Bedsore Development

Avoidable Wounds

Bedsores, also known as decubitus ulcers or pressure sores, are unfortunately a common occurrence at nursing homes. They are also almost entirely preventable.

Bedsores are pressure-induced skin ulcerations. They involve the death of living tissue and often create deep muscular infections. Severe bed sores can penetrate an individual’s internal organs. Bedsore development occurs when an individual’s bony prominences (shoulder blades, heels, elbows, sacrum, hips, etc.) are subjected to prolonged pressure. The pressure generally associated with sitting or lying in one place for too long. The continuous pressure irritates the skin and if the pressure is not removed, a nursing home resident will develop a bed sore.

Bed sores
have four stages:

  1. Stage I bed sores generally
    consists of a small patch of reddened skin about the size of a quarter.
    It is usually not painful but it poses a serious threat. If proper measures
    are not taken the Stage I bed sore can quickly deteriorate.
  2. At Stage II, the small patch
    of skin will grow in size and the wound will begin to develop some depth.
  3. By Stage III, the bed sore
    wound is considerably larger as is the depth. Dead tissue in and around
    the wound begins to become necrotic (or rot).
  4. By Stage IV, the bed sore
    wound has grown and deepen significantly. Necrotic tissue has often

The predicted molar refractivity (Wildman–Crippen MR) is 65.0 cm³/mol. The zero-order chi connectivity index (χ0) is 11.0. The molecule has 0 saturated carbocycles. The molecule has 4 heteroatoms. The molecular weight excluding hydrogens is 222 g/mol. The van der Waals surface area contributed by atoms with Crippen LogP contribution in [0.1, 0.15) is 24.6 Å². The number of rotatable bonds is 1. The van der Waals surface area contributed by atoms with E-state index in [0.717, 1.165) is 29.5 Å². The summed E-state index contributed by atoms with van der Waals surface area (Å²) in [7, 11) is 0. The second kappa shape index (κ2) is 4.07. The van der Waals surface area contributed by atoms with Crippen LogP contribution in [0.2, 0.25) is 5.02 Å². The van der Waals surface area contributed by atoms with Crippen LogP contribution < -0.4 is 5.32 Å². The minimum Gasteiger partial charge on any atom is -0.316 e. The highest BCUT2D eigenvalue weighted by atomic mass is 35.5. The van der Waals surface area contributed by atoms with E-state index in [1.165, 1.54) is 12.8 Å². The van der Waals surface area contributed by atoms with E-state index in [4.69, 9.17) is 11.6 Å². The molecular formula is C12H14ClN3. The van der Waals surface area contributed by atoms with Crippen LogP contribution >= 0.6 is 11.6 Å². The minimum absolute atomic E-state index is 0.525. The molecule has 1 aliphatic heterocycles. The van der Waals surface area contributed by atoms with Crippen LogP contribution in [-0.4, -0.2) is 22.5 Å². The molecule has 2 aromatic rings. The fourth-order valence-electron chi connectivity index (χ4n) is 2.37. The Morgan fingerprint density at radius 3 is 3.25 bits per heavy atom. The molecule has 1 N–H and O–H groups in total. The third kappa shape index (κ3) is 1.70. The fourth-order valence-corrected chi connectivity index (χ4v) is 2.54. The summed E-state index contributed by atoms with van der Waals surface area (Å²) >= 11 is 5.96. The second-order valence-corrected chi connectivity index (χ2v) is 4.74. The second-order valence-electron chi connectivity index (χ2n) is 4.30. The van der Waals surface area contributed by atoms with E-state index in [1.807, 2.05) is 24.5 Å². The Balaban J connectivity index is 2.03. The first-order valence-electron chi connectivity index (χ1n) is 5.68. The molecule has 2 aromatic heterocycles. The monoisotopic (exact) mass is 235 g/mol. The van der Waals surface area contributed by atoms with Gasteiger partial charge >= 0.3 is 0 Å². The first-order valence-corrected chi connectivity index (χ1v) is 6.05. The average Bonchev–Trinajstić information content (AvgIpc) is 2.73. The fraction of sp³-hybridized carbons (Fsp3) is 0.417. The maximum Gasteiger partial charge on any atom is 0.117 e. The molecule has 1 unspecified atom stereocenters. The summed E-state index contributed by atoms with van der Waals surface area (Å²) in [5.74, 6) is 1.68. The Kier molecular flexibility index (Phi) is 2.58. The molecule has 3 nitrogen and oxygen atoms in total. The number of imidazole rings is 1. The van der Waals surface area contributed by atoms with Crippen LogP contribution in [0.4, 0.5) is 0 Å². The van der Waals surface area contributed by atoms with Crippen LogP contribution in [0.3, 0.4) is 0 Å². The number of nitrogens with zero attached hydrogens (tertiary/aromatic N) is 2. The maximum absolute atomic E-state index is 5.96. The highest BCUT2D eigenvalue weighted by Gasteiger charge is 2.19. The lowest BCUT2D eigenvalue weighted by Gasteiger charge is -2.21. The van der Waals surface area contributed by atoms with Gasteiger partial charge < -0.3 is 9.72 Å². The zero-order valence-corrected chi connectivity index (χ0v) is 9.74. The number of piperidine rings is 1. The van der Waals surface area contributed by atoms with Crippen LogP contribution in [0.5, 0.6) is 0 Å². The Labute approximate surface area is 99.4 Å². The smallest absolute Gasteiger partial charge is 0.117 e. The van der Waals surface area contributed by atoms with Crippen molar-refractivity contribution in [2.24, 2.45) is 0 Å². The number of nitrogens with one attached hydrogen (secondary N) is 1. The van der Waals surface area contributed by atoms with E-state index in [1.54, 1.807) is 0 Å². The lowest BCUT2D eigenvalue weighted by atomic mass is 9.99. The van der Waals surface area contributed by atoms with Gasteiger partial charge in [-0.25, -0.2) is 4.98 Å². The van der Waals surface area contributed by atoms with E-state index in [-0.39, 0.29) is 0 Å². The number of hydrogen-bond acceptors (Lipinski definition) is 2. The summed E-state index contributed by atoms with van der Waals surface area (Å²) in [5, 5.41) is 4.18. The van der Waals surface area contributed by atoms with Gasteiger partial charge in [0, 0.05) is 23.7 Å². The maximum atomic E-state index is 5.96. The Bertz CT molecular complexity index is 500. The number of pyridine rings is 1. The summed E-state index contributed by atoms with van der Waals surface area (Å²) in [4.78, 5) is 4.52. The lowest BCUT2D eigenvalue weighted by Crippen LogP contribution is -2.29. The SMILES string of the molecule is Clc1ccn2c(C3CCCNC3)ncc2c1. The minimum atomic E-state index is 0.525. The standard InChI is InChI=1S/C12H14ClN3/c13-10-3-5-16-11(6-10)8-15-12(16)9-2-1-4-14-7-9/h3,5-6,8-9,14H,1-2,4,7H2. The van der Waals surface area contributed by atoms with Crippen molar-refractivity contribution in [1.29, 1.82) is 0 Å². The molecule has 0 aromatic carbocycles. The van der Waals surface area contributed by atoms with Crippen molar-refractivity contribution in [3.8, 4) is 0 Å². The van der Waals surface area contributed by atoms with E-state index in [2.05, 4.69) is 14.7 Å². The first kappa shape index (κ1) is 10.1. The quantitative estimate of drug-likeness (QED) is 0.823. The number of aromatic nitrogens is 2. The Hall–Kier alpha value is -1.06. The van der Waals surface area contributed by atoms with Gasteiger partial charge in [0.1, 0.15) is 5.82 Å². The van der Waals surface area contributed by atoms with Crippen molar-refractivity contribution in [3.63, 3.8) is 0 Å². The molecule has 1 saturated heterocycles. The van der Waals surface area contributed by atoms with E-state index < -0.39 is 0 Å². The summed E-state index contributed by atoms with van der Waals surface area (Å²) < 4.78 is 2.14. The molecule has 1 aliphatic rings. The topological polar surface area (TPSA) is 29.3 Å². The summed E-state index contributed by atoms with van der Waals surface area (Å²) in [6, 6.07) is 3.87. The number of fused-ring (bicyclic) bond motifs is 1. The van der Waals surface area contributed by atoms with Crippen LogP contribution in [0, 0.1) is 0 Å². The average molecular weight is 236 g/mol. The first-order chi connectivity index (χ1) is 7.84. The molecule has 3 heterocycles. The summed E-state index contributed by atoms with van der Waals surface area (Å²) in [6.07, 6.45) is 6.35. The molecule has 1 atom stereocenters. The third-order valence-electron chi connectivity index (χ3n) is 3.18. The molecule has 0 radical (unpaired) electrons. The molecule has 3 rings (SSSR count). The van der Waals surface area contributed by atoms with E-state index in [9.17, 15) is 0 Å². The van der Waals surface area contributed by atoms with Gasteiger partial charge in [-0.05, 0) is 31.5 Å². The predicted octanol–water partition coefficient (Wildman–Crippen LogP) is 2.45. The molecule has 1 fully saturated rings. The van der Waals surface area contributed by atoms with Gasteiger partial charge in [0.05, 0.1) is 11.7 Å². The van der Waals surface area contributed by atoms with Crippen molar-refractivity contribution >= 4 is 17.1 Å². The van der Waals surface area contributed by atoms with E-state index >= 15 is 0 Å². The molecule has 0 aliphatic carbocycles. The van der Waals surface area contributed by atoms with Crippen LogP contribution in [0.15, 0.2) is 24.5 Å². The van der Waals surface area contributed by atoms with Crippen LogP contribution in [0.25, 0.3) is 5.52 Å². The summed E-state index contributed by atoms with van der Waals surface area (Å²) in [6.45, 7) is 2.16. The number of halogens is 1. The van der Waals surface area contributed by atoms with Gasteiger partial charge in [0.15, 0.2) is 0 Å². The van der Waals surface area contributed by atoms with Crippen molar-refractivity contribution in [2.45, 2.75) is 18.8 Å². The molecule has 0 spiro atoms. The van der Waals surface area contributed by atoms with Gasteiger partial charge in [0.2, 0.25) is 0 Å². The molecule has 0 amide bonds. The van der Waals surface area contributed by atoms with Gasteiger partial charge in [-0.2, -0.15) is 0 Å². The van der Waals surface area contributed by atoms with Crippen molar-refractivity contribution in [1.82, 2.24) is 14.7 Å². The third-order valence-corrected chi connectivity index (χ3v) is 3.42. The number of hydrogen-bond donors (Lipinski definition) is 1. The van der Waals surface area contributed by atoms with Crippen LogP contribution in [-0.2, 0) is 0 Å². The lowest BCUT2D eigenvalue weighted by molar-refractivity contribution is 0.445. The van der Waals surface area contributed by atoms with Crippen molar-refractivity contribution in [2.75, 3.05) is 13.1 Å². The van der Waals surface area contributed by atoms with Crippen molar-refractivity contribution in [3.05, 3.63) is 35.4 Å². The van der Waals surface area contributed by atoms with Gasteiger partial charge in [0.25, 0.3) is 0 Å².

grown considerably and begins emanating a foul smell. Wounds left to
    deteriorate to a Stage IV are commonly infected. Puss and discharge
    is also often found. The wound’s depth can often reach the individual’s
    bone.

Bed Sore Facts
Most nursing home residents who suffer bed sores are bedridden or have significant
physical limitations and are dependent on care providers to turn or reposition them.

When this does not happen bed sores develop.

There are also a number of other possible contributing factors that may play a part in bed sore development. These include: malnutrition, dehydration, incontinence (the skin’s exposure to wet or soiled diapers), and the individual’s co-morbidities.

An individual who is admitted to a nursing home is required under Federal Law to be assessed for the potential of skin breakdown. If an individual is at high risk, the nursing staff is required to pay particular attention to the issue. The skin will need to be monitored regularly and interventions (turning or repositioning residents; use of cushions or air mattresses) will need to be put in place. If these actions are not taken the nursing staff may very well have been negligent. routinely deals with bed sore cases. If you suspect your loved one may be suffering from a bedsore that could have been prevented, contact our office for a free consultation.

Call 423-968-4969 (TN/VA) or 828-214-3756 (NC) today for a free and confidential appointment to discuss your rights.

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